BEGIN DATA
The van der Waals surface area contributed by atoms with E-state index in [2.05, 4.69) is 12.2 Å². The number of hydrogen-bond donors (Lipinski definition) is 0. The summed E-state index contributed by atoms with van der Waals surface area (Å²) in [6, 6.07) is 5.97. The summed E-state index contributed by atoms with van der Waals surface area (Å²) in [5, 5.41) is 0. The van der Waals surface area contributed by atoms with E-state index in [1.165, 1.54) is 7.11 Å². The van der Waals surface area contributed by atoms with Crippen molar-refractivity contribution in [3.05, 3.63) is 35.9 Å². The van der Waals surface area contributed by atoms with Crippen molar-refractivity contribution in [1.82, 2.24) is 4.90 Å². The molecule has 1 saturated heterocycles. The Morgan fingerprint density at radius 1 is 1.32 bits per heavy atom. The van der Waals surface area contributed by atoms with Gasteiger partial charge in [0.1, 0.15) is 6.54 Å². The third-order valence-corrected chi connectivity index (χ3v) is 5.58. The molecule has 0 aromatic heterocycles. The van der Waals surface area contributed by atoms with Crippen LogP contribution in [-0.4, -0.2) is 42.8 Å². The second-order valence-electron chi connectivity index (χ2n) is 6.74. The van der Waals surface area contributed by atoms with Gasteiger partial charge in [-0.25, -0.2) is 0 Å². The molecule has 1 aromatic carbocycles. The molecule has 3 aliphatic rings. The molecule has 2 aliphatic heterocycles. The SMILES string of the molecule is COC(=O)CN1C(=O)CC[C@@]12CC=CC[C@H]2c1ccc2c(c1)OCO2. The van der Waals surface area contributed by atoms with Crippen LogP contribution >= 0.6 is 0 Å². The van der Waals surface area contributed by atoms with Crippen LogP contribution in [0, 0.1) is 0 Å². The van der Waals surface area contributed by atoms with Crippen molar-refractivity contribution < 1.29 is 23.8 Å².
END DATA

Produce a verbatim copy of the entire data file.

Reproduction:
The van der Waals surface area contributed by atoms with E-state index in [2.05, 4.69) is 12.2 Å². The number of hydrogen-bond donors (Lipinski definition) is 0. The summed E-state index contributed by atoms with van der Waals surface area (Å²) in [6, 6.07) is 5.97. The summed E-state index contributed by atoms with van der Waals surface area (Å²) in [5, 5.41) is 0. The van der Waals surface area contributed by atoms with E-state index in [1.165, 1.54) is 7.11 Å². The van der Waals surface area contributed by atoms with Crippen molar-refractivity contribution in [3.05, 3.63) is 35.9 Å². The van der Waals surface area contributed by atoms with Crippen molar-refractivity contribution in [1.82, 2.24) is 4.90 Å². The molecule has 1 saturated heterocycles. The Morgan fingerprint density at radius 1 is 1.32 bits per heavy atom. The van der Waals surface area contributed by atoms with Gasteiger partial charge in [0.1, 0.15) is 6.54 Å². The third-order valence-corrected chi connectivity index (χ3v) is 5.58. The molecule has 0 aromatic heterocycles. The van der Waals surface area contributed by atoms with Crippen LogP contribution in [-0.4, -0.2) is 42.8 Å². The second-order valence-electron chi connectivity index (χ2n) is 6.74. The van der Waals surface area contributed by atoms with Gasteiger partial charge in [-0.25, -0.2) is 0 Å². The molecule has 1 aromatic carbocycles. The molecule has 3 aliphatic rings. The molecule has 2 aliphatic heterocycles. The SMILES string of the molecule is COC(=O)CN1C(=O)CC[C@@]12CC=CC[C@H]2c1ccc2c(c1)OCO2. The van der Waals surface area contributed by atoms with Crippen LogP contribution >= 0.6 is 0 Å². The van der Waals surface area contributed by atoms with Crippen LogP contribution in [0, 0.1) is 0 Å². The van der Waals surface area contributed by atoms with Crippen molar-refractivity contribution < 1.29 is 23.8 Å².